The impact of last autumn’s challenging weather on Scotland’s arable farmers has been confirmed by official government statistics which show the area of winter-sown cereals dropped by 11% in the year to December 2017.
The winter barley area, at just over 103,000 acres, was down 20% on 2016 and the lowest since the 1970s, while winter wheat showed a reduction of 11% on the year. There were also reductions in the area planted with oats and oilseed rape.
It is expected that the low areas of winter-sown crops will be made up for by higher spring plantings, but the AHDB’s cereals and oilseeds expert, Gavin Dick, pointed out that the impact of the reduction in winter barley would be felt for many years to come, as rotations have been knocked out of sync.
However he pointed out that the unplanned change to spring plantings was not all bad news.
“A number of growers were quite relaxed about a reduced autumn-drilled area as new spring barley varieties such as Laureate are offering significant yield increases over previous spring varieties, and when combined with malting premiums, gross margins are on a par with winter wheat,” he said.
“The issue will be the availability of spring seed due to extra demand and quality issues caused by last year’s difficult harvest.”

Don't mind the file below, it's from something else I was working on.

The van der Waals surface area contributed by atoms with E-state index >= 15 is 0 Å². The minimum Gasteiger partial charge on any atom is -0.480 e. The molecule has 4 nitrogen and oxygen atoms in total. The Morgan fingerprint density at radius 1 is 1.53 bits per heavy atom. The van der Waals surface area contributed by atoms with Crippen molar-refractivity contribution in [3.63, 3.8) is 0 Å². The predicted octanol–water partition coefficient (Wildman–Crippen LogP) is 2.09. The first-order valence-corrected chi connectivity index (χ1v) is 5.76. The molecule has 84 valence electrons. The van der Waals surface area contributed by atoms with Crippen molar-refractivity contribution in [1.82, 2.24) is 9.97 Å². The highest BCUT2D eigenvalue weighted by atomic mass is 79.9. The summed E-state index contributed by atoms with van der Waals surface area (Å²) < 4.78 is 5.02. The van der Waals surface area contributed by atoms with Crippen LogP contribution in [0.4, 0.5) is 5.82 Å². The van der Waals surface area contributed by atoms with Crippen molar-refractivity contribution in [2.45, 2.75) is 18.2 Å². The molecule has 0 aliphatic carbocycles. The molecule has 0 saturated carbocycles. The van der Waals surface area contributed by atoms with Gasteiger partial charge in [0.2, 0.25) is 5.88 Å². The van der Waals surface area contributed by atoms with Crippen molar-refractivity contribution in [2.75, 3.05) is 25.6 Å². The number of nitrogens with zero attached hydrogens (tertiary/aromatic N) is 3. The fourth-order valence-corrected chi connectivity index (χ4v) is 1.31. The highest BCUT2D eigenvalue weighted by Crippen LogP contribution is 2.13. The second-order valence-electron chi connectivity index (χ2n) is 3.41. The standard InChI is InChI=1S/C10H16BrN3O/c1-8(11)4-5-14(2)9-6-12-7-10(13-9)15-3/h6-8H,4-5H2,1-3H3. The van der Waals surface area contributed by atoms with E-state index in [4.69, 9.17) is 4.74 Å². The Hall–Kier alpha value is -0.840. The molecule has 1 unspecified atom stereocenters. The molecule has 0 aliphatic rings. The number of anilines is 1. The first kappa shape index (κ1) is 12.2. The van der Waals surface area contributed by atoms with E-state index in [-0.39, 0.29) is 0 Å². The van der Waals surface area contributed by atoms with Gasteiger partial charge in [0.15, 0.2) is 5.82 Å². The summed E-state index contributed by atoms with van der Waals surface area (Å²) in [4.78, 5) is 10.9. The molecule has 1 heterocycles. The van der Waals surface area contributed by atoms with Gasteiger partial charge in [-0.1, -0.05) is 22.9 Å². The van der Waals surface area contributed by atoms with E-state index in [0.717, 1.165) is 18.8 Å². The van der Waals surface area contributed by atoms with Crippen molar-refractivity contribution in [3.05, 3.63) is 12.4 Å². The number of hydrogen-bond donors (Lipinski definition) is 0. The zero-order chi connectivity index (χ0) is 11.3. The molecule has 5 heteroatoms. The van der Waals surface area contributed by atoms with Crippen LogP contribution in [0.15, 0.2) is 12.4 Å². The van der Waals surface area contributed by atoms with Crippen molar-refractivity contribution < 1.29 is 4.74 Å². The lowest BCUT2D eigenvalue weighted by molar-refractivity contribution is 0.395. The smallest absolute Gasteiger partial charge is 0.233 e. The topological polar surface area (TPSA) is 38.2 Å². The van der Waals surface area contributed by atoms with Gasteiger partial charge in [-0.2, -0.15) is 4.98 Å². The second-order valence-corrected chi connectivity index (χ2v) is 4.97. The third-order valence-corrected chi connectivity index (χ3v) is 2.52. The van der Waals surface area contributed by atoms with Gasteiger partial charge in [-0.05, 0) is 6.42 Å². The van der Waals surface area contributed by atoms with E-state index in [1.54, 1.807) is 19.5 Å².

Mr Dick added that the main challenge for growers would be re-establishing their rotations and ensuring they had a viable entry for oilseed rape in autumn 2018.
“Some growers have made the decision to use fallow and/or cover crops, but careful calculations will have to be done to ensure margins are protected in the longer term,” he said.
Meanwhile the figures released by Scotland’s chief statistician showed that cattle numbers fell by 1% to 1.69million, sheep numbers were back 3% to 4.91million, pig numbers fell 6% to 345,000, and poultry numbers were down 1% on the year. Other statistics show the amount of hay produced during 2017 fell by 3% and silage production remained steady at 6.88million tonnes. There were an estimated 42,000 tractors, 4,000 combine harvesters and 942 milking parlours on Scottish farms.
The statistics also chart average land rents which are estimated to have increased slightly to £39 per hectare.
The average for less favoured area land remained at £25 per hectare, and non-LFA land increased to £136 per hectare.